At The Grass People we recommend feeding your lawn at least twice per year, once during the spring and again during autumn. An autumn/winter feed will perk your lawn up after a busy summer and protect the grass during harsh winter conditions.
When to feed your lawn depends on the weather in your part of the UK. Fertilising may end much earlier in Canterbury than it would in Edinburgh. As a general rule of thumb fertilising season is sometime between the beginning of the wetter weather in September and before the frost comes during November.
On the label of any autumn/winter fertiliser there will be 3 numbers, the N,P,K numbers. These numbers explain the units of nitrogen, phosphate and potassium within the lawn feed - a bit like a balanced smoothie for your grass! With winter fertilisers phosphate and potassium are at increased levels as these elements will encourage the growth of roots and strengthen the lawn under the soil. During winter we do not want to encourage rapid grass growth hence the lack of nitrogen.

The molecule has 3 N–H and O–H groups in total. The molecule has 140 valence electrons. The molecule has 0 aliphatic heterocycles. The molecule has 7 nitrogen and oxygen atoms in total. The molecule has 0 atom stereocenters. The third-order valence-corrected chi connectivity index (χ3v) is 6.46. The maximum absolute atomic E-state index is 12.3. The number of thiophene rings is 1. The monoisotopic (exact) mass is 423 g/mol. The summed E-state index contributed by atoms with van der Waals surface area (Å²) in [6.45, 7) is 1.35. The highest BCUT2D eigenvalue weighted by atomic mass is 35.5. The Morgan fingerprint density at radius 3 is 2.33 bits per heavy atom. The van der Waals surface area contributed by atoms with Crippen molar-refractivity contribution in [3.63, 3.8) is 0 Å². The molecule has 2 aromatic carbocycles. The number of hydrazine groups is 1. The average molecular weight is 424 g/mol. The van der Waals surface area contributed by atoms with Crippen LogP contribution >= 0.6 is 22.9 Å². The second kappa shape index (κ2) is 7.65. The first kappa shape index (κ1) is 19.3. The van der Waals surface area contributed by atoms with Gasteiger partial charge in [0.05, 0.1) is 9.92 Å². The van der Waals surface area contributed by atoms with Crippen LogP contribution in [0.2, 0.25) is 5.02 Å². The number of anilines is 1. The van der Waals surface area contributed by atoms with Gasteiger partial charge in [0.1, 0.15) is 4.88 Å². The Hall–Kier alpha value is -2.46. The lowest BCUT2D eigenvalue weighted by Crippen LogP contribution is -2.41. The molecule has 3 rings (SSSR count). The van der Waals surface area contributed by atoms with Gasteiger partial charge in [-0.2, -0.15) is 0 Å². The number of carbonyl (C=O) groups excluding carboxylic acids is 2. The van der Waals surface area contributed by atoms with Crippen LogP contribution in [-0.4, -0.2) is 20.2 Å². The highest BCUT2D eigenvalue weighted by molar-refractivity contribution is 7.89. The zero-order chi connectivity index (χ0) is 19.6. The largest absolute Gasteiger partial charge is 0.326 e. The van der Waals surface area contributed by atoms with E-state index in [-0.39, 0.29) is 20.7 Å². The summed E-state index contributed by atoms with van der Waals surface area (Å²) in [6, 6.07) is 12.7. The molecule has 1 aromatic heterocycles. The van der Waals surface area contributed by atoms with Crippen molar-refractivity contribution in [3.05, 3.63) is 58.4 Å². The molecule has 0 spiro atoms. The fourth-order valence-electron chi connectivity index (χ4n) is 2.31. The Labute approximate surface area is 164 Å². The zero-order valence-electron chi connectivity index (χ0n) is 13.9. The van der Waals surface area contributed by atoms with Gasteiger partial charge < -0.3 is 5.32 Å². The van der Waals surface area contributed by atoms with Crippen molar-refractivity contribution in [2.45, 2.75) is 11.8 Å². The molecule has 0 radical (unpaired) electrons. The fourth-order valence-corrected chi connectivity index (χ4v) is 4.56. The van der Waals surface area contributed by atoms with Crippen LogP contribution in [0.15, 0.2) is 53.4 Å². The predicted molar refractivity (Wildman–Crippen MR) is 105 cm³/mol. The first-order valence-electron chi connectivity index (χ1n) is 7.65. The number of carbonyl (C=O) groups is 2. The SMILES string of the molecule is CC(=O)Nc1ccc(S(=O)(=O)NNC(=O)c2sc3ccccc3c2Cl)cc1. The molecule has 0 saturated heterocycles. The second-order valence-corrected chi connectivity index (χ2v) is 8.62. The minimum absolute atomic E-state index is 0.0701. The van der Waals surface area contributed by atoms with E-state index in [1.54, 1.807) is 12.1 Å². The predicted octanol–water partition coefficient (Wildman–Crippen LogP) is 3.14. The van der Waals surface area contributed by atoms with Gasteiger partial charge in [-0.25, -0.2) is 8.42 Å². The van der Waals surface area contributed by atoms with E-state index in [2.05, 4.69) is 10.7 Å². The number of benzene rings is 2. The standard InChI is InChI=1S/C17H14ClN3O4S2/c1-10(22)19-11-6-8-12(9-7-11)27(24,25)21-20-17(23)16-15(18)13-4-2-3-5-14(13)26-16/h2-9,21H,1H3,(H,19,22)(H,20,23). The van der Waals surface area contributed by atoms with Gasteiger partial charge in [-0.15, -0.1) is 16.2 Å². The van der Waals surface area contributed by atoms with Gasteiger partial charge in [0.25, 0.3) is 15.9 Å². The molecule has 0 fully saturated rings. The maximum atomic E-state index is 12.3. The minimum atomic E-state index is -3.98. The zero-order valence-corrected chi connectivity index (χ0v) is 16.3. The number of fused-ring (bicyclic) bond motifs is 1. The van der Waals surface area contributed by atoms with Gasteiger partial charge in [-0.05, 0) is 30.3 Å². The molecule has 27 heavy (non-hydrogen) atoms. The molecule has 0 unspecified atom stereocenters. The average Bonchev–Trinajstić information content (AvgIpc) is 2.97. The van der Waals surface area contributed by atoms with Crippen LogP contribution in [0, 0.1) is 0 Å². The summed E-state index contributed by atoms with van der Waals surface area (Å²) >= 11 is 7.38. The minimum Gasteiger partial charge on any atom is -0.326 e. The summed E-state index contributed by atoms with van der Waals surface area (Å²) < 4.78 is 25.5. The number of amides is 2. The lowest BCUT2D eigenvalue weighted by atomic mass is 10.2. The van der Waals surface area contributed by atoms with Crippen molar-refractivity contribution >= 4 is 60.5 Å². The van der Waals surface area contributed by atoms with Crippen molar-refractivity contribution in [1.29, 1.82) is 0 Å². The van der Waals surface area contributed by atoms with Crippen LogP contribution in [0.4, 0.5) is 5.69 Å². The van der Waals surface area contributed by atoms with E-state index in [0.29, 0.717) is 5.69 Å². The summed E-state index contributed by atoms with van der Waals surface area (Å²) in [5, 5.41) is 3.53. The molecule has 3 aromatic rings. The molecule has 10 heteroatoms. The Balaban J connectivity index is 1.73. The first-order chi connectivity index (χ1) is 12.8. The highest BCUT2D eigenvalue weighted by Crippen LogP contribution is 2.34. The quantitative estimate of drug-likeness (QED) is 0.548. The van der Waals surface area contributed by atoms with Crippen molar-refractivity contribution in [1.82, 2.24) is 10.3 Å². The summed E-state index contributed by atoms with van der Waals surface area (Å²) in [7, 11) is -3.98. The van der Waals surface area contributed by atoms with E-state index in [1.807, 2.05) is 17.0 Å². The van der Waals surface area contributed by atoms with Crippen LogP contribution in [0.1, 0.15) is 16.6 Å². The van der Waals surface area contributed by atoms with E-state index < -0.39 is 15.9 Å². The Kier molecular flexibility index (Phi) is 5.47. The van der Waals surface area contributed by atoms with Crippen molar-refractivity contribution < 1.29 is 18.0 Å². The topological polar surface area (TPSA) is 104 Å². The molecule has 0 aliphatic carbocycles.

Winter Fertilisers from The Grass People
QUICK RELEASE: Autumn/Winter Fertiliser For root strength over the Winter. NPK 3.12.12. A low nitrogen fertiliser with high phosphate and potassium to strengthen the roots and stiffen the leaf blades in order to protect the grass plant before the Winter. This results in a healthier sward once growth begins the following spring.
SLOW RELEASE: Autumn/Winter Fertiliser is labelled as 10.5.20 of N,P,K. A late season fertiliser with low nitrogen and high potassium and magnesium, designed to feed all grassed areas just enough to aid late-season growth without causing gluts of growth of lush grass that will be susceptible to frosts and disease as the days get shorter. The potassium and magnesium strengthen grass roots and leaves to give protection throughout the Winter resulting in a healthier sward the following spring.
Preparation is key
Cut your grass 3-4 days before you apply the fertiliser.
Watering is vital to fertilising
After fertilising it is really important to water off the fertiliser from the grass blades if there is no rainfall. If left dry the fertiliser will burn and damage the existing grass. Our time-saving tip is to fertilise on a day when you are expecting a good amount of rain so it does the job for you otherwise just water it off yourself using a hose/sprinkler system.